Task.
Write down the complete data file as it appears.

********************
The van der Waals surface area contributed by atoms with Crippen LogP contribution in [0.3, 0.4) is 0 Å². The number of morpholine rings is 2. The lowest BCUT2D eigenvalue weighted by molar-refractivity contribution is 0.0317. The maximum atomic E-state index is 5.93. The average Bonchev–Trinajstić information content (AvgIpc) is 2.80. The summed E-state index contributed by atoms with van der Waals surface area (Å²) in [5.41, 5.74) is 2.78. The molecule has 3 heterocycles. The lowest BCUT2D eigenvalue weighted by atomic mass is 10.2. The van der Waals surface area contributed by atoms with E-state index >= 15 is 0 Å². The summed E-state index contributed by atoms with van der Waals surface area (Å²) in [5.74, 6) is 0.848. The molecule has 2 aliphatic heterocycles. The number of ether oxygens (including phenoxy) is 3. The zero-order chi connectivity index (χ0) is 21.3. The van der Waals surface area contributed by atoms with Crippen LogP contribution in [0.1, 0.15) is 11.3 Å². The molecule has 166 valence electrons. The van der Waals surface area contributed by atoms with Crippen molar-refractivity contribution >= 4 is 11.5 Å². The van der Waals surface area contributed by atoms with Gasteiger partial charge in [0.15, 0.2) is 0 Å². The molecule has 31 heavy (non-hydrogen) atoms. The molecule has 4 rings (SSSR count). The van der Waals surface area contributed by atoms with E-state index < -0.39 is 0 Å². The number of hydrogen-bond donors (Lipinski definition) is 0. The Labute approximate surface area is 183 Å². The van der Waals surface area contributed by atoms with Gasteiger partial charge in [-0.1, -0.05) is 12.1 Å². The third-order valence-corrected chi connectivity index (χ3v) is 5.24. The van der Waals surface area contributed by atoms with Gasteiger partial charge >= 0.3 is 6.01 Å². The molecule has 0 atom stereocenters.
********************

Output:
The van der Waals surface area contributed by atoms with Crippen LogP contribution in [0.3, 0.4) is 0 Å². The number of morpholine rings is 2. The lowest BCUT2D eigenvalue weighted by molar-refractivity contribution is 0.0317. The maximum atomic E-state index is 5.93. The average Bonchev–Trinajstić information content (AvgIpc) is 2.80. The summed E-state index contributed by atoms with van der Waals surface area (Å²) in [5.41, 5.74) is 2.78. The molecule has 3 heterocycles. The lowest BCUT2D eigenvalue weighted by atomic mass is 10.2. The van der Waals surface area contributed by atoms with E-state index >= 15 is 0 Å². The summed E-state index contributed by atoms with van der Waals surface area (Å²) in [5.74, 6) is 0.848. The molecule has 2 aliphatic heterocycles. The number of ether oxygens (including phenoxy) is 3. The zero-order chi connectivity index (χ0) is 21.3. The van der Waals surface area contributed by atoms with Crippen LogP contribution in [0.1, 0.15) is 11.3 Å². The molecule has 166 valence electrons. The van der Waals surface area contributed by atoms with Crippen molar-refractivity contribution >= 4 is 11.5 Å². The van der Waals surface area contributed by atoms with Gasteiger partial charge in [0.15, 0.2) is 0 Å². The molecule has 31 heavy (non-hydrogen) atoms. The molecule has 4 rings (SSSR count). The van der Waals surface area contributed by atoms with E-state index < -0.39 is 0 Å². The number of hydrogen-bond donors (Lipinski definition) is 0. The Labute approximate surface area is 183 Å². The van der Waals surface area contributed by atoms with Gasteiger partial charge in [-0.1, -0.05) is 12.1 Å². The third-order valence-corrected chi connectivity index (χ3v) is 5.24. The van der Waals surface area contributed by atoms with Gasteiger partial charge >= 0.3 is 6.01 Å². The molecule has 0 atom stereocenters.